Harvesting

Generally, olives that are to be pickled green are harvested when the fruit has reached a yellow-green colour. Pick a sample olive and cut it through to the pit. Continue the cut around the diameter of the olive until you can remove one half of the olive, leaving the pit embedded in the other half. You should be able to easily free the pit from the flesh with your fingers. Another guide to determine whether the fruit is ready for harvesting is to simply squeeze a yellow-green olive with your fingers. If the juice is a milky white rather than clear, then the olive is ready for picking.

Fruit is pickled as ‘naturally black’ olives must be completely ripe (but not over ripe). Cut through a black/purple olive and observe the flesh colour. If the dark colour penetrates the flesh to within 2mm of the pit (on a medium size olive), then the olive is ripe. If the flesh has become completely dark, that is, right to the pit, then many would consider that the olive is over ripe whilst others find that this suits their processing methods.

Generally, olives that are to be pickled green are harvested when the fruit has reached a yellow-green colour. Pick a sample olive and cut it through to the pit. Continue the cut around the diameter of the olive until you can remove one half of the olive, leaving the pit embedded in the other half. You should be able to easily free the pit from the flesh with your fingers. Another guide to determine whether the fruit is ready for harvesting is to simply squeeze a yellow-green olive with your fingers. If the juice is a milky white rather than clear, then the olive is ready for picking.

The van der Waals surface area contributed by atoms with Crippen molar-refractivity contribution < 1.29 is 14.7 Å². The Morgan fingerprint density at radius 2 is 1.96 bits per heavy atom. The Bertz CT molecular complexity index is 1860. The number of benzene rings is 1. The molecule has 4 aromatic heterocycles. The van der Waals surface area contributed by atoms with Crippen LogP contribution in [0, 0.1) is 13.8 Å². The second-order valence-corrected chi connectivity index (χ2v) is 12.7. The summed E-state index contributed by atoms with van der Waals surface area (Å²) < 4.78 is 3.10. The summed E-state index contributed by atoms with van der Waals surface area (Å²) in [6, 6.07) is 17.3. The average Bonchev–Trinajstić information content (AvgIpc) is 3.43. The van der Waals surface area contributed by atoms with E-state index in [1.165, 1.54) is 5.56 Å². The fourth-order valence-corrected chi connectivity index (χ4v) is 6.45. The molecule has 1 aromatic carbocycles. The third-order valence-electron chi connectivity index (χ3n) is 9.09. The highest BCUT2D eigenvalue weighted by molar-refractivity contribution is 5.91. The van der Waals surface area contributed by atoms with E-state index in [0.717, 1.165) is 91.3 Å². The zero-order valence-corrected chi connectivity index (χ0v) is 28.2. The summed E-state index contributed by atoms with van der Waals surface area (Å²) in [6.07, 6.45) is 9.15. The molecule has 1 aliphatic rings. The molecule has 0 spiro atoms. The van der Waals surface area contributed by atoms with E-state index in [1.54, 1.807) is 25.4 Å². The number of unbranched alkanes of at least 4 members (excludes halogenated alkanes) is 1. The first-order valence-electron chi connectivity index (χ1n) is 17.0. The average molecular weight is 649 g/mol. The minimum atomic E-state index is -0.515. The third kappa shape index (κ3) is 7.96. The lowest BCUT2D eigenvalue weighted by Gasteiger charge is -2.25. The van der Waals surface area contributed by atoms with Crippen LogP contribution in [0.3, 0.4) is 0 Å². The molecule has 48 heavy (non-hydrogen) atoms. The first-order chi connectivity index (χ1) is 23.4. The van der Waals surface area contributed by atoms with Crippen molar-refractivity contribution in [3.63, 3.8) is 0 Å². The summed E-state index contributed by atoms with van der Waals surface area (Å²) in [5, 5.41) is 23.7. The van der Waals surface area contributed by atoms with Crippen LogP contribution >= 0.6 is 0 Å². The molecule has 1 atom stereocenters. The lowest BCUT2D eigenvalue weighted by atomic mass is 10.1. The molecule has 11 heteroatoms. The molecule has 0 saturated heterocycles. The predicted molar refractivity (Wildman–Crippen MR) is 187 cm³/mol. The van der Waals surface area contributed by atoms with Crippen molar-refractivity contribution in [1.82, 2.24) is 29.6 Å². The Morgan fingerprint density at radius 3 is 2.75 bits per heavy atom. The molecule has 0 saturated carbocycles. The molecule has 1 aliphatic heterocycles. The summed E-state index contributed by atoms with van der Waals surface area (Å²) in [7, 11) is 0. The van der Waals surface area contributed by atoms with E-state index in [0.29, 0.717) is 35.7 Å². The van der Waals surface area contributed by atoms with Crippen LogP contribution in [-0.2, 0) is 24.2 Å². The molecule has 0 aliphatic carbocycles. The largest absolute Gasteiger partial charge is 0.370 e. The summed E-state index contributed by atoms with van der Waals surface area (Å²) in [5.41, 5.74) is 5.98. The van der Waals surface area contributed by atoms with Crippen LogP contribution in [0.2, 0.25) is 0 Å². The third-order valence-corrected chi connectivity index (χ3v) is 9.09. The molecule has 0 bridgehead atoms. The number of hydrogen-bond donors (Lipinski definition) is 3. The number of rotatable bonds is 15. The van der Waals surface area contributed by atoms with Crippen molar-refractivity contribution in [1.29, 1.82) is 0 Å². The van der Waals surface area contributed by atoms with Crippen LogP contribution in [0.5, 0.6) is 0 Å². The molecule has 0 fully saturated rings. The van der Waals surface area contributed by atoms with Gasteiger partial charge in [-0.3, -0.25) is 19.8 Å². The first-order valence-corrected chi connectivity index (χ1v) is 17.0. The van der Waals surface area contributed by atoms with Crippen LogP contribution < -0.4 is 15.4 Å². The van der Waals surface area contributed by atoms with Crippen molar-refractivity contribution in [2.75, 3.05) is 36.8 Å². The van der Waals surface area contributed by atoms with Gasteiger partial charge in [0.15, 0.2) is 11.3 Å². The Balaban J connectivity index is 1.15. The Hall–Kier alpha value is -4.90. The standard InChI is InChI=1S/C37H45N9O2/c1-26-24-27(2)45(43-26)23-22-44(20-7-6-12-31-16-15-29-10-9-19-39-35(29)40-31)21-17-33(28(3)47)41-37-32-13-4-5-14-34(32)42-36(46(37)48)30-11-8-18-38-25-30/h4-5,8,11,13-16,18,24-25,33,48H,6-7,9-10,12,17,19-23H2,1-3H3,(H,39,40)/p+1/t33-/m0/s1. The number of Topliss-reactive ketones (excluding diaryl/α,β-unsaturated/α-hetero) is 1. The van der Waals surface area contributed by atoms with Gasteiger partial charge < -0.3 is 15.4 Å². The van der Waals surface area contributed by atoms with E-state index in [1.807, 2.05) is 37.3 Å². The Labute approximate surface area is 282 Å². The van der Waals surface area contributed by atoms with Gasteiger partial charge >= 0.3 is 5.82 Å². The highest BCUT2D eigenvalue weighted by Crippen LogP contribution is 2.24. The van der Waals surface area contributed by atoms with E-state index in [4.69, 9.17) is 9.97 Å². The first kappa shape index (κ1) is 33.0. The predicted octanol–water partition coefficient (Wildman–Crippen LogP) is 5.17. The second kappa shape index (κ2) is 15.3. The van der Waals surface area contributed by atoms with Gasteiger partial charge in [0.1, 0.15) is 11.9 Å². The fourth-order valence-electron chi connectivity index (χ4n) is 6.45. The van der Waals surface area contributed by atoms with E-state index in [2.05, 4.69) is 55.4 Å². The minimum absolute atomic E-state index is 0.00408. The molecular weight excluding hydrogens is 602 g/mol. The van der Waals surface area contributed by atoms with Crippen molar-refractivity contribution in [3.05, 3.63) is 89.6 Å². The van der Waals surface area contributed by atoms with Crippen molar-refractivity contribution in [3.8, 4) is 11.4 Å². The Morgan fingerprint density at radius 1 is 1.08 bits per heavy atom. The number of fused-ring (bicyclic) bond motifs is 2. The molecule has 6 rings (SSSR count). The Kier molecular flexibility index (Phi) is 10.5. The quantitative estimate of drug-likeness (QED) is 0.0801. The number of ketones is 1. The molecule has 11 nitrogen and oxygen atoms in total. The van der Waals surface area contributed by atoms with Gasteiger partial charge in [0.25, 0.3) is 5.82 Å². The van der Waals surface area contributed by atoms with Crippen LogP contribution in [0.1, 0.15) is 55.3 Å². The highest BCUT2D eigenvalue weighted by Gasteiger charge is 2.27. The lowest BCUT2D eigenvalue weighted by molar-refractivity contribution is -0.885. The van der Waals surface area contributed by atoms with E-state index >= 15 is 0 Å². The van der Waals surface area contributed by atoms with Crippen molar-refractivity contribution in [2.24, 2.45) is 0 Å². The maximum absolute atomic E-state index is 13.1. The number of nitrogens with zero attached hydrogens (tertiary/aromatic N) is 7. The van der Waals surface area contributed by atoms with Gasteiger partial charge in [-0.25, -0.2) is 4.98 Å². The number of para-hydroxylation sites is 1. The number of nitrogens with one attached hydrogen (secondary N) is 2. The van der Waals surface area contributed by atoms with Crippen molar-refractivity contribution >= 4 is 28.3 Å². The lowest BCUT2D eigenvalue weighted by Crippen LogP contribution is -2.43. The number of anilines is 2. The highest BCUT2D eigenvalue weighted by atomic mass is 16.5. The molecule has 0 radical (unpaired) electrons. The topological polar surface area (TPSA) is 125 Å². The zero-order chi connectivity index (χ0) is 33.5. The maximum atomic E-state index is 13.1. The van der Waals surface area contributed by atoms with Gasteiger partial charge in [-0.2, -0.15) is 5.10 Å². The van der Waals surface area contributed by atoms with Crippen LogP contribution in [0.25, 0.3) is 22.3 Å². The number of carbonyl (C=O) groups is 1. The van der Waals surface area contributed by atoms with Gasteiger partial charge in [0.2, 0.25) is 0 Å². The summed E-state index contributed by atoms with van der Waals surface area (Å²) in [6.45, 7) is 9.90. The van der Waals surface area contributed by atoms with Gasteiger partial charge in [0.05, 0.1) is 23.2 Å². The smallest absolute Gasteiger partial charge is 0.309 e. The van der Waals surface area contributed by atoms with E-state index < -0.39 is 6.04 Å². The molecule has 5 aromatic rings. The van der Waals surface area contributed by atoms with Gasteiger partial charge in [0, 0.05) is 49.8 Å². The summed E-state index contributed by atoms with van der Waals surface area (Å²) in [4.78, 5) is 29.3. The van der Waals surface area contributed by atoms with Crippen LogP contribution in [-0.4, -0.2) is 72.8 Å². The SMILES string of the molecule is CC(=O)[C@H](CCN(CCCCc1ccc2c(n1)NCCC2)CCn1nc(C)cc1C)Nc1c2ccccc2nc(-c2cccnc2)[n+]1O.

Fruit is pickled as ‘naturally black’ olives must be completely ripe (but not over ripe). Cut through a black/purple olive and observe the flesh colour. If the dark colour penetrates the flesh to within 2mm of the pit (on a medium size olive), then the olive is ripe. If the flesh has become completely dark, that is, right to the pit, then many would consider that the olive is over ripe whilst others find that this suits their processing methods.

Processing

When olives are transformed into edible table olives, they are rendered less bitter by soaking in water or brine solution. The final flavour of the olive depends on the variety, fermentation, processing solution and the final soaking solution. That is, salt, vinegar, marinades, herbs and spices.

For new table olive producers, processing the green or black olives in 10% brine (salt) is the simplest method. In fact olives, particularly green olives, can be in 10% brine for one to two years so that marinating or stuffing can be carried out later as required.

Naturally black ripe olives, are processed mainly by soaking in brine, dehydrating in the sun or oven, dry salting or allowing them to shrivel on the tree. A simple method of presenting table olives is packing them in olive oil. For example, naturally black ripe Leccino olives can be packed in Leccino olive oil. Here the olives can be either be eaten on their own, the olives and oil poured over salads or the oil used separately. If these olives are unsalted, they can be eaten by persons on restricted salt diets.

When naturally black-ripe olives are processed in brine they can lose their intense purple colour resulting in olives ranging from pale to dark brown in colour. This is a particular problem with black Verdale olives.